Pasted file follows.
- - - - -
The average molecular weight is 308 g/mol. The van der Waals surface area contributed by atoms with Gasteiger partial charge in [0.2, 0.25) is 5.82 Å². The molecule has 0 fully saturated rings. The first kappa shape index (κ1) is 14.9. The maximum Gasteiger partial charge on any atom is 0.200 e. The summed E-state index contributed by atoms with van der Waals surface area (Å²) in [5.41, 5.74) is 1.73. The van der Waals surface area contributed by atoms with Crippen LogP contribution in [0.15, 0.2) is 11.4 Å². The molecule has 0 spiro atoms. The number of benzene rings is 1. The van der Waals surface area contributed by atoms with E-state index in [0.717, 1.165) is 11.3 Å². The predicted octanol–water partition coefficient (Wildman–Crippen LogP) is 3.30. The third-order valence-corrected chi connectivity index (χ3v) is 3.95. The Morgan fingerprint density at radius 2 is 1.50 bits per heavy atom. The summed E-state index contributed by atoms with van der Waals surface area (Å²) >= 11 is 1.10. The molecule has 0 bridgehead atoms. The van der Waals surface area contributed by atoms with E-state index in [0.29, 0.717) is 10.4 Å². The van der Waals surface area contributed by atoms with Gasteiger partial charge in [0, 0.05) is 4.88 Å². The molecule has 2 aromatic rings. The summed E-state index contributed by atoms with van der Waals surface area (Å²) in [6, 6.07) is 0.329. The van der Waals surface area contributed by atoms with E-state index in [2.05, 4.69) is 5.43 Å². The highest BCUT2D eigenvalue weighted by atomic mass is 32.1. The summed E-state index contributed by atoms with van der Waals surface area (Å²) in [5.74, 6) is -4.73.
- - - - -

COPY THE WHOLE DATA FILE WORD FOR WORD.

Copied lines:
The average molecular weight is 308 g/mol. The van der Waals surface area contributed by atoms with Gasteiger partial charge in [0.2, 0.25) is 5.82 Å². The molecule has 0 fully saturated rings. The first kappa shape index (κ1) is 14.9. The maximum Gasteiger partial charge on any atom is 0.200 e. The summed E-state index contributed by atoms with van der Waals surface area (Å²) in [5.41, 5.74) is 1.73. The van der Waals surface area contributed by atoms with Crippen LogP contribution in [0.15, 0.2) is 11.4 Å². The molecule has 0 spiro atoms. The number of benzene rings is 1. The van der Waals surface area contributed by atoms with E-state index in [0.717, 1.165) is 11.3 Å². The predicted octanol–water partition coefficient (Wildman–Crippen LogP) is 3.30. The third-order valence-corrected chi connectivity index (χ3v) is 3.95. The Morgan fingerprint density at radius 2 is 1.50 bits per heavy atom. The summed E-state index contributed by atoms with van der Waals surface area (Å²) >= 11 is 1.10. The molecule has 0 bridgehead atoms. The van der Waals surface area contributed by atoms with E-state index in [0.29, 0.717) is 10.4 Å². The van der Waals surface area contributed by atoms with Gasteiger partial charge in [0, 0.05) is 4.88 Å². The molecule has 2 aromatic rings. The summed E-state index contributed by atoms with van der Waals surface area (Å²) in [6, 6.07) is 0.329. The van der Waals surface area contributed by atoms with E-state index in [2.05, 4.69) is 5.43 Å². The highest BCUT2D eigenvalue weighted by atomic mass is 32.1. The summed E-state index contributed by atoms with van der Waals surface area (Å²) in [5.74, 6) is -4.73.